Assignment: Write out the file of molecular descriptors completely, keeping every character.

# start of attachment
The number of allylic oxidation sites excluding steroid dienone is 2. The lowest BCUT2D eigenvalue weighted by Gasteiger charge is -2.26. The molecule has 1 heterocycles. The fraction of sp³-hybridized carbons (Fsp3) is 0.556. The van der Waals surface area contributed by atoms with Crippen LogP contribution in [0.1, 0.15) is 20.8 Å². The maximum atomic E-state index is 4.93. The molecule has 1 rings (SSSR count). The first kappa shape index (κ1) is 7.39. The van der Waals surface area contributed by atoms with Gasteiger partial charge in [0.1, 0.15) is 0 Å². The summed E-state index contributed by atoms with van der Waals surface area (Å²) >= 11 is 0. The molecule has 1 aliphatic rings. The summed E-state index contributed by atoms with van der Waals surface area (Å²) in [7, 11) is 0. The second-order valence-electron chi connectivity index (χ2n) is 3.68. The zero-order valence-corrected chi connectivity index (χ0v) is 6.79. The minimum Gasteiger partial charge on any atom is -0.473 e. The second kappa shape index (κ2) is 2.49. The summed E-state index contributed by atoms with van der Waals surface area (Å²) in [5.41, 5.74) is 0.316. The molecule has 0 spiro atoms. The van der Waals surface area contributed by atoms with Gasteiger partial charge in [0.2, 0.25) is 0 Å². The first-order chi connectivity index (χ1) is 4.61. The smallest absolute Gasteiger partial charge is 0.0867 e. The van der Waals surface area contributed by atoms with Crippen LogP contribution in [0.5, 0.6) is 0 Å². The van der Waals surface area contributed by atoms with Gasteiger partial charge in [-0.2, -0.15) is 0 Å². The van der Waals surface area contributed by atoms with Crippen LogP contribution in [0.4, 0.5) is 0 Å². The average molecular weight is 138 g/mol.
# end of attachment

The number of allylic oxidation sites excluding steroid dienone is 2. The lowest BCUT2D eigenvalue weighted by Gasteiger charge is -2.26. The molecule has 1 heterocycles. The fraction of sp³-hybridized carbons (Fsp3) is 0.556. The van der Waals surface area contributed by atoms with Crippen LogP contribution in [0.1, 0.15) is 20.8 Å². The maximum atomic E-state index is 4.93. The molecule has 1 rings (SSSR count). The first kappa shape index (κ1) is 7.39. The van der Waals surface area contributed by atoms with Gasteiger partial charge in [0.1, 0.15) is 0 Å². The summed E-state index contributed by atoms with van der Waals surface area (Å²) >= 11 is 0. The molecule has 1 aliphatic rings. The summed E-state index contributed by atoms with van der Waals surface area (Å²) in [7, 11) is 0. The second-order valence-electron chi connectivity index (χ2n) is 3.68. The zero-order valence-corrected chi connectivity index (χ0v) is 6.79. The minimum Gasteiger partial charge on any atom is -0.473 e. The second kappa shape index (κ2) is 2.49. The summed E-state index contributed by atoms with van der Waals surface area (Å²) in [5.41, 5.74) is 0.316. The molecule has 0 spiro atoms. The van der Waals surface area contributed by atoms with Gasteiger partial charge in [0.2, 0.25) is 0 Å². The first-order chi connectivity index (χ1) is 4.61. The smallest absolute Gasteiger partial charge is 0.0867 e. The van der Waals surface area contributed by atoms with Crippen LogP contribution in [0.5, 0.6) is 0 Å². The van der Waals surface area contributed by atoms with Gasteiger partial charge in [-0.2, -0.15) is 0 Å². The van der Waals surface area contributed by atoms with Crippen LogP contribution in [0.4, 0.5) is 0 Å². The average molecular weight is 138 g/mol.